``The market has largely priced in China's downturn in growth and China stocks look cheap in a global context for the first time in five years,'' analysts at the brokerage, including Erwin Sanft, wrote in a research report. ``Demographics, rural land reform and healthcare spending bode well for China's gradual shift to a consumption-driven economy.''

    Six stocks on the 42-member Hang Seng Index advanced for each that dropped. December futures climbed 3 percent to 13,988.

    http://www.bloomberg.com/apps/news?p...=world_indices

  4. #24
    Dec. 4 (Bloomberg) -- Investors should buy Chinese stocks because the so-called H shares of the mainland companies traded in Hong Kong are nearing the bottom and may rise as much as 30 percent in 2009, according to Emperor Investment Management.

    “H shares earnings multiples, such as price-to-book ratio, at close to the same levels seen during the 1998 Asian crisis, which was the lowest point we’ve ever seen,” said Ed Mullen, chief executive officer at Shanghai-based Emperor, a hedge fund that oversees $150 million in Chinese stocks.

    Corporate profits in China will outpace other emerging and developed markets as the country’s economic growth remains robust, Mullen said in an interview in New York. His firm’s Emperor Greater China Fund, which was set up eight years ago, fell 51 percent this year through October after climbing 93 percent in 2007.

    The Hang Seng China Enterprises Index of mainland shares in Hong Kong has lost 55 percent this year on concern shrinking industrial expansion and slowing exports will stifle economic growth. China’s government last week cut its key lending rate by the most in 11 years to prevent an economic slump and four weeks ago pledged a 4 trillion yuan ($580 billion) stimulus package.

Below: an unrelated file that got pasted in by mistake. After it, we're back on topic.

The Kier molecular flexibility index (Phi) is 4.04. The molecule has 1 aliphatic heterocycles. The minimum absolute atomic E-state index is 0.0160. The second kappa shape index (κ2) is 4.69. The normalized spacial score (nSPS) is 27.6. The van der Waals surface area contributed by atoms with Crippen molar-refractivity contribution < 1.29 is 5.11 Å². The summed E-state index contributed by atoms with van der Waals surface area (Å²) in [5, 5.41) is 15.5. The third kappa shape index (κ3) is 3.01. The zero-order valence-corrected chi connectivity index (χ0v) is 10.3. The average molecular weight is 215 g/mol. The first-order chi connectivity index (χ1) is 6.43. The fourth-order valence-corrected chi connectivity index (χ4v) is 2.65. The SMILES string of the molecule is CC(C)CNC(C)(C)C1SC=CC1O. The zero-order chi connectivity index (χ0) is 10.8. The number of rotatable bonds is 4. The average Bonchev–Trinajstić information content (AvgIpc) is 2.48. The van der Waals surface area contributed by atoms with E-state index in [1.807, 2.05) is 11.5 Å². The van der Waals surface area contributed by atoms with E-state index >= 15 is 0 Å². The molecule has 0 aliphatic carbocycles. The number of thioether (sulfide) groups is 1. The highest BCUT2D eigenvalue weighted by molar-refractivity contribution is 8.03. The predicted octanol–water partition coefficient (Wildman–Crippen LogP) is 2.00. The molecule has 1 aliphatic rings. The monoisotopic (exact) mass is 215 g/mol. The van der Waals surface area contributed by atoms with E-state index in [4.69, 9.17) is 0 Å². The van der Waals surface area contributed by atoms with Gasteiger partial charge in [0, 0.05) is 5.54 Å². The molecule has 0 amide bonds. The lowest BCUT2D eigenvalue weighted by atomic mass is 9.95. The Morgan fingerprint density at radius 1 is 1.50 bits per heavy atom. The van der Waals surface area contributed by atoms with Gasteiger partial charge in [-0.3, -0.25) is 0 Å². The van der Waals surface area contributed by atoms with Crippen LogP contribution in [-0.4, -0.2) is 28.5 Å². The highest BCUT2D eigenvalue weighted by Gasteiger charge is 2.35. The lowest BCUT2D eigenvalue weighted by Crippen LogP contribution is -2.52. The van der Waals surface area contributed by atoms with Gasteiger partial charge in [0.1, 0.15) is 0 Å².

“China’s economy will start to recover in the second half of next year when we’re going to see the stimulus package and monetary easing taking effect,” Mullen said.

    The country’s economy, the biggest contributor to global growth, expanded 9 percent in the third quarter, slowing from 11.9 percent a year earlier. Fourth-quarter growth may slump to 5.8 percent, the slowest pace in 18 years, Credit Suisse Group AG estimated in a report last month.

    Profit Growth

    Earnings growth of Chinese companies may lure investors back to the country’s stocks, Mullen said. Chinese businesses whose profits depend on domestic demand, such as infrastructure and consumer-staples companies, will have faster earnings growth than “anywhere in the world,” he said.

    ...
    The declines in the Hang Seng China Enterprises Index pushed the measure to trade at 9.3 times the trailing profit of its 42 companies, compared with a 32.4 times high in October 2007. The MSCI Emerging Markets Index, which has dropped 59 percent this year, trades at 7.8 times the profit of its 787 companies.

    “The price-to-earnings and price-to-book ratios are compelling evidence that China stock market is a buy right now,” said Bill Santos, Emperor’s president.


    http://www.bloomberg.com/apps/news?p...=world_indices


    http://www.lyxoretf.it/admins/files/...0010204081.pdf

  5. #25
    Rileggendo il primo mio post di 2 anni fa ne è passata di acqua sotto i ponti.
    Voglio augurare BUON NATALE a tutto lo staff ,ai moderatori e a tutti i partecipanti del forum di Borse.it.

    Vulpix

  6. #26
    Citazione Originariamente Scritto da piro
    Citazione Originariamente Scritto da PIFRAN
    Etf I Shares Xinqua Cina Come Mai Se L'indice Hang Seng Ha Perso 1,70 L' Etf Perde Il 3,80 Dove Sta Il Trucco ??